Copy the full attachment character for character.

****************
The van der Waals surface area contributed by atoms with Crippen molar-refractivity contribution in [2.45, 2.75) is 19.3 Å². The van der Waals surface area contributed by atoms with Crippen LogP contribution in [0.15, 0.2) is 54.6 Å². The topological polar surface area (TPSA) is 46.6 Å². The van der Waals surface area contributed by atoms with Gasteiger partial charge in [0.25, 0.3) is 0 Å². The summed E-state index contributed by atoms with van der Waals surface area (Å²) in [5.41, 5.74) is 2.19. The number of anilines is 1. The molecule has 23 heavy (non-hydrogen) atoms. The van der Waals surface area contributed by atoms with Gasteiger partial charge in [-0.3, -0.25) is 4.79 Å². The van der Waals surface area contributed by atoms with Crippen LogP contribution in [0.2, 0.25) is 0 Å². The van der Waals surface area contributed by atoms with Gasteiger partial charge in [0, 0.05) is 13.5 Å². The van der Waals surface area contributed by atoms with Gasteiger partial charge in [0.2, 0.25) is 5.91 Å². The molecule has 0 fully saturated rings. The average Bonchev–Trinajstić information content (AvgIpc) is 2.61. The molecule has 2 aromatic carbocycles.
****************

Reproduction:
The van der Waals surface area contributed by atoms with Crippen molar-refractivity contribution in [2.45, 2.75) is 19.3 Å². The van der Waals surface area contributed by atoms with Crippen LogP contribution in [0.15, 0.2) is 54.6 Å². The topological polar surface area (TPSA) is 46.6 Å². The van der Waals surface area contributed by atoms with Gasteiger partial charge in [0.25, 0.3) is 0 Å². The summed E-state index contributed by atoms with van der Waals surface area (Å²) in [5.41, 5.74) is 2.19. The number of anilines is 1. The molecule has 23 heavy (non-hydrogen) atoms. The van der Waals surface area contributed by atoms with Gasteiger partial charge in [-0.3, -0.25) is 4.79 Å². The van der Waals surface area contributed by atoms with Crippen LogP contribution in [0.2, 0.25) is 0 Å². The van der Waals surface area contributed by atoms with Gasteiger partial charge in [0, 0.05) is 13.5 Å². The van der Waals surface area contributed by atoms with Gasteiger partial charge in [0.2, 0.25) is 5.91 Å². The molecule has 0 fully saturated rings. The average Bonchev–Trinajstić information content (AvgIpc) is 2.61. The molecule has 2 aromatic carbocycles.